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  • Writer's pictureCharlene Holkenbrink-Monk

Finding Joy

Updated: May 5

I am currently sitting at the dining table at my house in the Midwest. I don't actually live here - my dad does - but this house has been mine since I was 17 and my grandfather died.

It's a beautiful house. It has three bedrooms, two baths and a half, and an entire basement (though that's not much to brag about in a state like this.) The dining room is large, there is a nice little island in the kitchen, and the living room is roomy. There is a cute little shed in the back that looks like a barn and the yard is large.

The neighbors here are friendly. It's customary to wave at every person you see, even if you do not know them. The road near the house, which divides the house from a corn field (or soybean field, depending on the year) is a real road, but it has gravel on it. Some of the adjacent roads are too rocky to ride bikes in comfortably, but kids (and we) do it anyway. There are two churches in town, but no grocery store. There is one cafe, a bar, and a variety of other service-oriented businesses, including the U.S. Post Office. It's small, and some days it feels like we may be related to the vast majority of folks here.

The population as of 2020 was under 400. My family's roots are here, at least in terms of the roots in the United States. My great-grandfather immigrated here in the early 1900s and fought in WWI in the United States military, meanwhile, my great-aunt and great-uncle, my grandfather's siblings, were veterans of WWII.

My great-grandfather was a historian of the town, a town named after a U.S. General on the Union side of the Civil War and before, a revolutionary during the Baden Revolution, as an actual commander. This is significant because this was focused on granting more power "to the people," suggesting a more democratic government and rising against the monarchy. This was supported by Frederich Engels and Karl Marx.

So, as I sit here in this town, I realize how far down the line is that I have descended, yet I still cannot imagine a life that is not directed or attempted for the people. I cannot for the life of me answer the question, "How did we get here?" That's a complex question with an even more complex answer, of course, which perhaps someday I'll discuss but many of you understand and know.

But the point of this post is not to discuss the sociopolitical or sociohistorical conditions from which I stem, but rather to discuss the ways I will discover and find my joy. I was inspired to write this blog when I was extremely touched out, here in town, after an almost 2,000-mile road trip. My children are my world; they bring me so much joy, laughter, and love. They remind me to maintain hope, both for their future as well as because of them. I am finding, though, that I put myself on the back burner for so long and mindlessly followed what I was "supposed" to do that I lost significant knowledge of who I am.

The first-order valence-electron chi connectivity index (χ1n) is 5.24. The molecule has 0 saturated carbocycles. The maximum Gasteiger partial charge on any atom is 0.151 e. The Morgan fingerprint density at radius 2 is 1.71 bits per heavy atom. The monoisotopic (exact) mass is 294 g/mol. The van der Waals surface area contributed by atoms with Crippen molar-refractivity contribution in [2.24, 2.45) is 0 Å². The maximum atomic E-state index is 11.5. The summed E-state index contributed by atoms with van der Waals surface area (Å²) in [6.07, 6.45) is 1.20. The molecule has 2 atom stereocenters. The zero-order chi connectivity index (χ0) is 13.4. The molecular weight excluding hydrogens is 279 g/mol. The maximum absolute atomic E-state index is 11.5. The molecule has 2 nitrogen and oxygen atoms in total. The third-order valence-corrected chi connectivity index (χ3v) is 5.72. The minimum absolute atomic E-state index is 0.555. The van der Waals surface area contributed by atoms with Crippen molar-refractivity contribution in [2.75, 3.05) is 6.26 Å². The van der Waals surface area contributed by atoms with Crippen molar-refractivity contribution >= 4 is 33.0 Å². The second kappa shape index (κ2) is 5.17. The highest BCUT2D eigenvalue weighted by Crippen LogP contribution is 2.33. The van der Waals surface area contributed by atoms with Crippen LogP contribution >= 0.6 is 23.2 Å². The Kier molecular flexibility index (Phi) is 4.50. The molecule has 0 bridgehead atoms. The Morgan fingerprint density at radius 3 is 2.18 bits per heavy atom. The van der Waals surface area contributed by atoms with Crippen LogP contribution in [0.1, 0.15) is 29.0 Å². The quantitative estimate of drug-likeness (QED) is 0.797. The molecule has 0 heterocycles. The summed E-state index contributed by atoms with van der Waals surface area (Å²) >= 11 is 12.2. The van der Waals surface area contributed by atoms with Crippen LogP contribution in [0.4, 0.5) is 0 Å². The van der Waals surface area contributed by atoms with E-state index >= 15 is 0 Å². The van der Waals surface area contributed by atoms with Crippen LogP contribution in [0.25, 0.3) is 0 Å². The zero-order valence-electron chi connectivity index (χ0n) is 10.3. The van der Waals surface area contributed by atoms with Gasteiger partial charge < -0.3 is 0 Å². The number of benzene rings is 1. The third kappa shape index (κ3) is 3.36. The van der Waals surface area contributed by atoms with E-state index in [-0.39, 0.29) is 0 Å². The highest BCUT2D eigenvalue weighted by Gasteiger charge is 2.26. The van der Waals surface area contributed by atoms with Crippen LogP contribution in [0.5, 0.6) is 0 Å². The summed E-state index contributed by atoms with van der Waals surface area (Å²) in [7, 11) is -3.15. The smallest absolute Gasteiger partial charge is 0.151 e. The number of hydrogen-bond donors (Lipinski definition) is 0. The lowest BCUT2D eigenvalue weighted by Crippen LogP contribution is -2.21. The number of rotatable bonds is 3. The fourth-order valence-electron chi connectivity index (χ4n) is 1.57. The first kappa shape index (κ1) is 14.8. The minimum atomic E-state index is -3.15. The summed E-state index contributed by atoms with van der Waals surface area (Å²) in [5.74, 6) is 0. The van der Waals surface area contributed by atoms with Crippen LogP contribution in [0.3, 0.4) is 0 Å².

I am not a believer that we are some predestined person from the beginning, but we should like ourselves, and I do not even know who I am to know if I like myself. The past few years have shown me things I do not want, even beyond the pandemic, but what do I want? I know I want my children to be happy and loved. I want them to be able to explore who they are within their own childhoods. I want them to have financial stability within our family and beyond. I want them surrounded by the people who love them.

That's all important, yes. But what do I want? I love teaching. I love critical thinking and deep, personal, intimate conversations. I need to heal. I need to find my joy.

You see, I believe that we do not, nor are we encouraged, to truly find our joy. Instead, we are encouraged to find a job, post on social media, and pretend we are in joyful situations, meanwhile, we are aimlessly floating around in what feels like an emotional void. And I refuse to fall into that trap. My joy needs to extend beyond solely my family, and I say this lovingly. I dedicated many years of myself to my family, and to a marriage that ultimately broke me and devastated me for several years. I was wounded and I am not sure I have fully healed from that, and though I will have scars, I can heal.

So, who am I and what do I want? This post and my journey are dedicated to my children, and all the parents out there who have lost their identities deep into the other people they care for, and as worth it as it may be, are questioning what is next and who they are.

And while this is my writing, I will be writing about society, parenting, various activities, travel and excursions, fictional ideas, short stories, poetry, and other miscellaneous adventures and hobbies I may pick up that allow me to feel joyful, nourished, and fulfilled because this makes me the researcher and educator I am today.

*As a note, one way I nourish my soul is to write. I've wanted to be a writer for as long as I can remember and I'd love your support, so please consider subscribing.

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